|Climate in Costa Rica
The climate of Costa Rica. Costa Rica is
unequivocally a tropical country, situated
between 8° and 11° North latitude, fairly
close to the equator. Although in the mountains
above 2000 meters you get much cooler temperatures,
the average annual temperature for most of
the country lies between 21.7°C (71°F) and
27°C (81°F). The coolest months are from
November through January, and the warmest
from March through May. San José, the capital,
where over a third of the population lives,
stands at approximately 1170 meters altitude
and has a mean annual temperature of 20.6°C
The nation's climate is classically divided
into two major seasons: rainy and dry. The
dry season runs from January through May
and the rainy season from May to November
and December. Locally, the seasons were named
by the early Spanish colonizers, who compared
them to their own Mediterranean climate,
calling the dry months "verano"
or summer, and the rainy, grey and gloomy
months "invierno" or winter. It
is interesting to note that some of the coldest
temperatures are registered during the early
dry season or "summer". Climate
is, of course, a complex phenomenon, and
there are many aspects of the weather in
Costa Rica that are worth examining in more
detail, such as the influences of wind, rain,
Weather in the tropics is essentially a phenomenon
of solar radiation and air circulation. Intense
heat at the equator puts air in motion, and
a worldwide pattern of winds is established.
The most famous of these, for Costa Rica,
are the north-easterly trade winds, known
locally as "alisios". These winds
blow with considerable force from December
to March and April. These winds, for example,
are responsible for carrying moisture in
the form of mists to the slopes of the Tilarán
mountain range. These mists are what sustain
the magnificent cloud forest ecosystem.
Rainfall patterns, although seasonal, vary
greatly in intensity across geographical
areas. Some locations receive over 6 mts
(18 ft) of precipitation per year, while
others receive under 1.5 mts (4 ft). Most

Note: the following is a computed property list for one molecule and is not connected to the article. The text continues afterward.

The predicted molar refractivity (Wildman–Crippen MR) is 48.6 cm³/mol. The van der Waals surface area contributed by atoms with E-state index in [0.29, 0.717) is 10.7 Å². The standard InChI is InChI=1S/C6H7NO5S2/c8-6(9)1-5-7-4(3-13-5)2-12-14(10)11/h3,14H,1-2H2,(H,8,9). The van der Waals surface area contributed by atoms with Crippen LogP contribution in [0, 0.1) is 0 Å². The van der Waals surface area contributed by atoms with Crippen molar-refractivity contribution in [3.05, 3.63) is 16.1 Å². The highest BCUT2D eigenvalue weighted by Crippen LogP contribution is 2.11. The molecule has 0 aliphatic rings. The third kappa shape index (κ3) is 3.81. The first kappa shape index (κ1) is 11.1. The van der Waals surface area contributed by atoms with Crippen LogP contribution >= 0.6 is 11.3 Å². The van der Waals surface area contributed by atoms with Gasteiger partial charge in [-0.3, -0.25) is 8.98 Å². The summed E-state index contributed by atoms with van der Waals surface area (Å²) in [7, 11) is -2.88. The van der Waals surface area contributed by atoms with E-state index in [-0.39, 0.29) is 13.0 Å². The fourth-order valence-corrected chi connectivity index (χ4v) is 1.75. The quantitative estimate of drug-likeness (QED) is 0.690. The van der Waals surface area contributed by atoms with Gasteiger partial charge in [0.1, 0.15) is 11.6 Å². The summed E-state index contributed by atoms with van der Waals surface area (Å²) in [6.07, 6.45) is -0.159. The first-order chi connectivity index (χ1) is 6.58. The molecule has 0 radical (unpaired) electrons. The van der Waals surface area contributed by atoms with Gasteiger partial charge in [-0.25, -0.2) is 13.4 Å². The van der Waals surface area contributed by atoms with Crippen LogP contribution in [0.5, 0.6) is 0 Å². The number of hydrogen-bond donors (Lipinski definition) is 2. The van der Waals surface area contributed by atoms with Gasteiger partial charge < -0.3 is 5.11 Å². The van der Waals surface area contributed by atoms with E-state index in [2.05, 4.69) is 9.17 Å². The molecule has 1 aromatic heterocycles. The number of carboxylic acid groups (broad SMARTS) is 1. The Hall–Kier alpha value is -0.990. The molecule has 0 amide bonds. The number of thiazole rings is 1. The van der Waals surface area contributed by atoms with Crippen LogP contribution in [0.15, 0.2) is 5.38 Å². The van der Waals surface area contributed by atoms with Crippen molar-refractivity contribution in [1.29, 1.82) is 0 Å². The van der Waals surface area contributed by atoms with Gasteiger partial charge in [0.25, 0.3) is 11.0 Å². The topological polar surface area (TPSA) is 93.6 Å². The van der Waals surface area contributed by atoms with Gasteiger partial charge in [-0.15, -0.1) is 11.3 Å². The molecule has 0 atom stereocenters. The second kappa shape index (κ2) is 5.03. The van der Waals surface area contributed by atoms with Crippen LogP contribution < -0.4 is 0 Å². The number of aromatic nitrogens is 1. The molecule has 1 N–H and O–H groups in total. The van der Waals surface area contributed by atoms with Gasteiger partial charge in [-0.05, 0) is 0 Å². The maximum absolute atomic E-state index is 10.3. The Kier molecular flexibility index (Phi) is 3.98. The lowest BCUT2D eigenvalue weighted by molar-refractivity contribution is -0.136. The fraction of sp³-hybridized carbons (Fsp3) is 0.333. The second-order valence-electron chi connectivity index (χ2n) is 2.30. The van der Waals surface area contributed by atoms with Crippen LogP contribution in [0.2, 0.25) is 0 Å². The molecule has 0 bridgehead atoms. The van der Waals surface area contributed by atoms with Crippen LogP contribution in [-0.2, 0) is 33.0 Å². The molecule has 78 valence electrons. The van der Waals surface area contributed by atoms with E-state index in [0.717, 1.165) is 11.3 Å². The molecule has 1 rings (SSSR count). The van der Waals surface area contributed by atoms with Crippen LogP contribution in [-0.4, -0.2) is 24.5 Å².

of the total rainfall for any given site
(about 70%) occurs on less than 15 days of
a whole year, and will often be experienced
as days of torrential downpour. Costa Rica
may hold the world record for the amount
of rainy days at one site. Hacienda Cedral
registered 359 days of rain in 1968.
The topography of the country also has a
great influence on the weather patterns of
a given locality. As a result the timing
of the dry and rainy seasons varies a bit
on each slope of the mountain ranges that
run from the north-west to the south-east
and divide the nation into a Caribbean slope
and a Pacific slope.
On the Caribbean slope the rainy season begins
from mid to late April and continues through
December and sometimes January. The wettest
months are July and November, with a dry
spell that occurs around August or September.
Major storms, called "temporales del
Atlantico" occasionally buffet this
slope between September and February, when
it will rain continuously for several days;
but an average rainy season day will begin
clear with a few hours of sunshine that will
give way to clouds and rain by the afternoon.
In contrast, the driest months of February
and March, might be almost entirely without
On the Pacific slope the rainy season begins
in May and runs its course until November.
Here again, days often begin sunny and pleasant,
with rains coming later in the day. This
is a period in which the trade winds coming
from the north-east are much reduced in intensity,
and as a result storms often come in from
the Pacific Ocean in September and October.
In the northern half of the country the Pacific
slope experiences an intense dry season,
in which no rain may fall for several months.
The forests of the North-West are to a large
extent deciduous, letting their leaves fall
in order to conserve water. Winds can be
very strong, occasionally reaching speeds
of 90 km/hr in the lowlands, although they
average more around 20 km/hr. The whole Central
Valley, in which the capital is situated,
experiences a mild, pleasant dry season that
is matched by moderate temperatures for most
of the year, and a lower than average amount
of rainfall. Early settlers prized the area
for both its mild climate and fertile soils.
The southern half of the Pacific slope is
much wetter than its northern counterpart,
with a shorter dry season and longer and
heavier afternoon rains in the wet season.
In a discussion of the climate in Costa Rica
one cannot omit El Niño, "The Child".
It is a poorly understood weather phenomenon
that occurs every two to seven years. It
is originally detectable as an unusual warming
of a section of the Pacific Ocean. In 1997
El Niño struck Costa Rica once again, disrupting
normal weather patterns considerably. Some
scientists have postulated that this phenomenon
might have been partially responsible for
the disappearance of several species of frogs
in the late 80's, which are extremely dependent
on water. Each time it occurs analysts across
the world hold their breaths waiting to see
the effects it has on different regions,
because they can often be disastrous.
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